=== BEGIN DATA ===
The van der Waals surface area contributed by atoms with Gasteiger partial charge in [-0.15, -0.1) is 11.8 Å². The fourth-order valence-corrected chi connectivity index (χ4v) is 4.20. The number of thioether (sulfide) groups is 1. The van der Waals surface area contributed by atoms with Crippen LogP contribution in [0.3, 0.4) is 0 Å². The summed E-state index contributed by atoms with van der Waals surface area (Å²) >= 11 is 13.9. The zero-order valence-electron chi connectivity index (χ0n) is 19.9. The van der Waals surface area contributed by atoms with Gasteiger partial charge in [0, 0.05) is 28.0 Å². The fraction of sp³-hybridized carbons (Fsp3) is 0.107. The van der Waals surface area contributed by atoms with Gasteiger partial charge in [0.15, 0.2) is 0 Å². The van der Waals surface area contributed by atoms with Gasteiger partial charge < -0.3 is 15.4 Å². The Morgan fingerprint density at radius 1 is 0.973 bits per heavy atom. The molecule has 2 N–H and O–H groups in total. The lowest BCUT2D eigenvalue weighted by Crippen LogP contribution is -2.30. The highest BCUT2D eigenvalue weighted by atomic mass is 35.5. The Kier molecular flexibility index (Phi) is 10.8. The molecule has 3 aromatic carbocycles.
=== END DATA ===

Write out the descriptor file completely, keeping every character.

The van der Waals surface area contributed by atoms with Gasteiger partial charge in [-0.15, -0.1) is 11.8 Å². The fourth-order valence-corrected chi connectivity index (χ4v) is 4.20. The number of thioether (sulfide) groups is 1. The van der Waals surface area contributed by atoms with Crippen LogP contribution in [0.3, 0.4) is 0 Å². The summed E-state index contributed by atoms with van der Waals surface area (Å²) >= 11 is 13.9. The zero-order valence-electron chi connectivity index (χ0n) is 19.9. The van der Waals surface area contributed by atoms with Gasteiger partial charge in [0, 0.05) is 28.0 Å². The fraction of sp³-hybridized carbons (Fsp3) is 0.107. The van der Waals surface area contributed by atoms with Gasteiger partial charge in [0.15, 0.2) is 0 Å². The van der Waals surface area contributed by atoms with Gasteiger partial charge < -0.3 is 15.4 Å². The Morgan fingerprint density at radius 1 is 0.973 bits per heavy atom. The molecule has 2 N–H and O–H groups in total. The lowest BCUT2D eigenvalue weighted by Crippen LogP contribution is -2.30. The highest BCUT2D eigenvalue weighted by atomic mass is 35.5. The Kier molecular flexibility index (Phi) is 10.8. The molecule has 3 aromatic carbocycles.